By Mr George Hayek and Mr Christian Marchant
On 28 February 2019, the Honourable Judge Woodward of the Victorian Civil and Administrative Tribunal (VCAT) issued a landmark determination in relation to the liability of Builders and Consultants regarding the installation of Aluminium Composite Panelling (ACP) on Australian Buildings in breach of the deemed to satisfy provisions of the Building Code of Australia (BCA).
The dangers of ACP are now well known in the building industry, due in part to the recent multiple high-profile fires such as Grenfell, London in June 2017, which resulted in 72 fatalities and the ironically named ‘Torch Tower’ in Dubai, which caught on fire on two separate occasions in February 2015 and August 2017.
Similarly, in November 2014 the Lacrosse Tower located in Melbourne’s Docklands area caught on fire after a resident, left a smouldering cigarette on a timber topped table. This act resulted in a fire which spread to the ACP clad façade of the Tower. In the time between the buildings fire system being activated at 2.23am and the first Melbourne Metropolitan Fire Brigade truck arriving at the Tower at 2.29am, the fire had spread from the 8th to the 21st floor of the building. The reason for the rapid spread of fire has subsequently been attributed to the internal materials of the ACP used on Lacrosse which contained a 100% polyethylene core. Polyethylene (PE) is a plastic substance more commonly found in the production of plastic shopping bags, cling film and partly in P.E.T. bottles. In 2017, the Senate Standing Committee conducted a widescale report on non-conforming building products in the Construction Industry and through studies with the CSIRO, found that PE had as much explosive energy per kilogram, as a litre of petroleum.
In the aftermath of the fire, the Owners Corporation and Individual Lot Owners of the Tower, commenced action against LU Simon (the Builder), Gardner Group (the Surveyor), Elenberg Fraser (the Architect), Tanah Merah Pty Ltd trading as Thomas Nicolas (the Fire Engineer), Mr. Gibuitta, Gyeyoung Kim (Owner of Apartment 805 of which Mr. Gibuitta was residing) and the Superintendent for the building Contract, being Property Development Solutions (Vic) Pty Ltd (PDS).
The main issue in question for Judge Woodward, was who was ultimately responsible (and therefore liable) for the installation of the ACP panels containing 100% PE coring?
In his decision, Judge Woodward determined that the Builder was liable to the Owners by failure to use suitable materials in the construction of the Tower; however, the builder had exercised reasonable care in its construction and that the decision to use the ACP panelling which was in breach of the BCA as the material contained 100% PE, was not one they were responsible for.
In that regard, liability was split between the following parties: The Surveyor (33%), The Architect (25%), the Fire Engineer (39%) and Mr. Guibtta (3%) (although no judgement was sought against Mr. Guibtta therefore LU Simon would account for his proportion).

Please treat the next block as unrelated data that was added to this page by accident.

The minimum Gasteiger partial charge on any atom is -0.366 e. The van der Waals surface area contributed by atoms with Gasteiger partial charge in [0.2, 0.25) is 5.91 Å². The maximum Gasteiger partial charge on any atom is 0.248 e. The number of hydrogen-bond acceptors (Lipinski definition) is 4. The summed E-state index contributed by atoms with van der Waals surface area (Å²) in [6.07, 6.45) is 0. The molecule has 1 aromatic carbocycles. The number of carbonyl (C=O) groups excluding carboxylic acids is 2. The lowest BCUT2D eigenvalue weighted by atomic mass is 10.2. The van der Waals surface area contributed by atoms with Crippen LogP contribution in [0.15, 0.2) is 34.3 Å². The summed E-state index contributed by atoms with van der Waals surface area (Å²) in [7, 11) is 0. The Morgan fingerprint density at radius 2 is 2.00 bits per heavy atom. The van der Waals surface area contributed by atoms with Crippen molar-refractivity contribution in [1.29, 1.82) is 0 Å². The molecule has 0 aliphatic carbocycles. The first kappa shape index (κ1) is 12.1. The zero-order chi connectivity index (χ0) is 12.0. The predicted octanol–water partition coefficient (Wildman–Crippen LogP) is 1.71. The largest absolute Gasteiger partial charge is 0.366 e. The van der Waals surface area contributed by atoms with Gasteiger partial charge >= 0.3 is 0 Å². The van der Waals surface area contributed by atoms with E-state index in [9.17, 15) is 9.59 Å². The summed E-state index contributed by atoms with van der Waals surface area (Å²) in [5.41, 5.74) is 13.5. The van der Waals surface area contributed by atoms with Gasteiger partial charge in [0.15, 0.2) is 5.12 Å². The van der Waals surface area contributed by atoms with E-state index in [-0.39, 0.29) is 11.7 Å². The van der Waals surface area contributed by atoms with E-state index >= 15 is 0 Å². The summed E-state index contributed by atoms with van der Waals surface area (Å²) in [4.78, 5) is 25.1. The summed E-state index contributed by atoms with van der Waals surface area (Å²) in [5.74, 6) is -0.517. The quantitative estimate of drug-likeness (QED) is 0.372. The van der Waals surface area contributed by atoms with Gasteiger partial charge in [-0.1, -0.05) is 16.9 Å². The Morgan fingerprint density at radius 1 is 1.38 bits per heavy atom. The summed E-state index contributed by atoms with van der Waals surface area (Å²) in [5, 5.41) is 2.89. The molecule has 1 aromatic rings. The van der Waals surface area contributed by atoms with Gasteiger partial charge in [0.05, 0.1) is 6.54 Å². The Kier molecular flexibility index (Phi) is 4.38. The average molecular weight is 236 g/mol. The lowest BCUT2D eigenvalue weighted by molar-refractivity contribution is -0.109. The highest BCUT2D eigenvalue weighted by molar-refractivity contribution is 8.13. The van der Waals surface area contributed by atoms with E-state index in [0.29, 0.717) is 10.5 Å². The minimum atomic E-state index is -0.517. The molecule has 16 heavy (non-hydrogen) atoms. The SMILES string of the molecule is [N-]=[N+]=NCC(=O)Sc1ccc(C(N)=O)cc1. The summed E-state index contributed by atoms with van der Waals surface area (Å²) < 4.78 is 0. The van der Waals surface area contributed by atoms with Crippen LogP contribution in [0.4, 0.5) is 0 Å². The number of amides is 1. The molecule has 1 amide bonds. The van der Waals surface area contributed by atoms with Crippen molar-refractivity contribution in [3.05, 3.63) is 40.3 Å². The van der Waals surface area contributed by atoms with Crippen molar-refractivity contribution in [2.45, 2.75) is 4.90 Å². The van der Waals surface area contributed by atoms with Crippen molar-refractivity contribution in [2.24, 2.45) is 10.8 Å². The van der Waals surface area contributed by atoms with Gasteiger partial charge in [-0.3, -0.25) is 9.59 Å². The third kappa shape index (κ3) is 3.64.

His Honour determined the individual liability on the following grounds:
The Surveyor was in breach by issuing a building permit despite the Architect’s specification on ACP’s that did not comply with the BCA and further failing to notice the insufficient description of cladding systems in the fire engineering report;
The Architect was in breach as they failed as head design Consultant to ensure that the ACP sample complied with BCA specifications and failing to remedy that defect; and
The Fire Engineer was in breach as they failed to conduct a full engineering assessment and by failing to recognise that the ACP did not comply with the BCA.
Secondary to the question of liability, the tribunal also evaluated whether Gardner Group were exempt from professional liability under section 59 of the Wrongs Act (Vic) 1958 as they perceived that they had acted in a manner widely accepted by their peers in their specific field.
The Tribunal rejected this on the basis that Gardner Group had sufficient experience and requisite knowledge of the BCA, they were aware of the widespread use of ACPs in the Construction Industry and the fact that the combustibility of the materials was being discussed in the industry at the time, meant that even a basic enquiry with a fire engineer would have revealed concerns and therefore prompted discussion over the use of panelling with 100% PE core.
In that regard, the Tribunal was quick to point out that specific to this case was that damage had occurred due to the installation of prohibited materials.
There appears to be still an unanswered question surrounding liability where buildings are clad with ACP, but an incident or damage has not accrued.
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